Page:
It’s getting hot in here
UPDATE: I responded to Southeastern - click here to see what I wrote!
Over the last 3 months, Southeastern travellers have taken to Twitter to complain about the heating on Southeastern trains.
Common replies from Southeastern have been
- That they will talk to their fleet crews about this to fix the train
- The driver has no control over heating on the train
The first response shows that their twitter account clearly believes that have maintenance problems.
The second, as discovered one morning on a Class 376 train is that the driver is able to turn off heating to a carriage, since he delayed our train leaving by 5 minutes to turn it off.
It’s not just me feeling the heat
For those of you interested in crowdsourcing on Twitter, I’d like to point out www.commutelondon.com (twitter: @commuteldn). They crowdsource tweets for all the train companies leaving from London, and I regularly look at the state of the #southeastern nation for an idea of delays etc.
On many times I’ve seen ‘heating’ mentioned in the top 5, usually at the top.
I asked Commute London if they were able to provide stats for the last few weeks about heating complaints for Southeastern on twitter, and they provided me the following statement:
“Over the past six weeks, South Eastern commuters Tweeted complaints about heating/air con during the rush hour periods on average 25 times a day”
That’s a lot of complaints.
My mail to Southeastern
In an effort to understand what the actual problem was, and why heating continued to be on during the summer months, I contacted Southeastern with the following email - my disclaimer to be able to post their response included, as always.
For the last 2 months, I, and countless others have asked for the heating to be turned off on your trains. It is summer after all.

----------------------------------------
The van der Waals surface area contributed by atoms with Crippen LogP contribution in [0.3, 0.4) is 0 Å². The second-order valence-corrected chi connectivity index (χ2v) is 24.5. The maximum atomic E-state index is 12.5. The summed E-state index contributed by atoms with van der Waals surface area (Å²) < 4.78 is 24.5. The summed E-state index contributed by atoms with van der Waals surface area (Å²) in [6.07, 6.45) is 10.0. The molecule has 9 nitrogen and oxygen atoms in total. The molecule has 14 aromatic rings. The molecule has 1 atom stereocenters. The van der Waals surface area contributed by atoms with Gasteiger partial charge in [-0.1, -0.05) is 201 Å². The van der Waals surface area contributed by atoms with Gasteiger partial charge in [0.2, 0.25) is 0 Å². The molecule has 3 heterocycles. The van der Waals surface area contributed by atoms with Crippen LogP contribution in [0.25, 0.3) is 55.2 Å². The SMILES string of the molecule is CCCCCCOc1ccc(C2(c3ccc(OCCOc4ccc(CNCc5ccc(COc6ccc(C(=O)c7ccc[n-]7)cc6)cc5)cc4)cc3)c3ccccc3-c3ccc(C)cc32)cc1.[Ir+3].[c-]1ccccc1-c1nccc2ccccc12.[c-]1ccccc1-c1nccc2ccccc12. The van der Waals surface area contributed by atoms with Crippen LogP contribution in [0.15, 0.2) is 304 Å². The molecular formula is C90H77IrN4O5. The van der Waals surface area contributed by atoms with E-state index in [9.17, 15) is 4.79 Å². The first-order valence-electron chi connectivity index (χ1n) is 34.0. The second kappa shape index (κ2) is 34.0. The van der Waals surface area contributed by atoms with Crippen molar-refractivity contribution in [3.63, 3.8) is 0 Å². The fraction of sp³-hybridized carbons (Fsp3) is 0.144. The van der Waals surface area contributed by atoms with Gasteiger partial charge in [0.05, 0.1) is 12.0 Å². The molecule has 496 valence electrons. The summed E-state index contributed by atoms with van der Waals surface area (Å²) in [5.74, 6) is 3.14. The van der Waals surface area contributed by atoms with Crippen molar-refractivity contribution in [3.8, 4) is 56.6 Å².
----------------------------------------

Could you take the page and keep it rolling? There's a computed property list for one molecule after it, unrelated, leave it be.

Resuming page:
When complaints are answered we are assured this would be passed onto the fleet team to be fixed. However to date I experience at least one train per week that had the heating turned on. Apart from last week which was a marked experience from the norm - a week of air conditioned, well maintained trains - you could learn a lot from JR trains in Tokyo.
Anyway, please can you tell me what is being done to address this? Surely during summer heating can just be turned off?
Also, your twitter account continues to perpetuate the lie that the driver is unable to turn off heating on the train. My driver did the other day on a class 376 train, delaying the train by 5 mins to ensure the comfort of passengers.
Surely your continued wastage of energy flies in the face of your environmental claims as detailed here? http://www.southeasternrailway.co.uk/about-us/sustainability/environment/
I’m sure your passengers would like to know:
- if this issue will be addressed this summer
- if any fixes will jeopardise heating during the autumn/winter months
- your plans to ensure these issues do not occur next summer
As per my usual comments to you, please explicitly state in your reply whether I cannot relay any response to my complaint to my local commuters, otherwise I will assume it is ok to share, despite any standard boilerplate email footer.
Dear Mr Rogers
Thank you for your web form dated 28 July.
I’m extremely sorry for the unpleasant conditions that you had to suffer due to heating issues on your recent journeys. While our trains aren’t subject to any specific regulations regarding temperature, we do adhere to guidance from the Health & Safety Executive’s advice regarding workplace temperatures.
The Health & Safety Executive recommend a temperature range from 13oC to 30oC and as such, we’ve set our thermostats to 21oC, being the temperature that’s accepted by Heating, Ventilation and Air Conditioning specialists where “the majority of people do not feel too hot or too cold when at rest”. It should be noted that this is a factory setting and consequently not subject to control by the driver.
I can assure you that all the equipment including the air conditioning and heating units on our trains are checked thoroughly before they are put into public use and also when the trains return to the depot at the end of service. This is essential to ensure that the trains meet the mandatory Health and Safety specifications crucial for vehicles that are in public use. Any failings that are discovered during these inspections are rectified before the trains are returned to service but unfortunately, as I’m sure you’ll appreciate, problems can occur whilst a train is in service.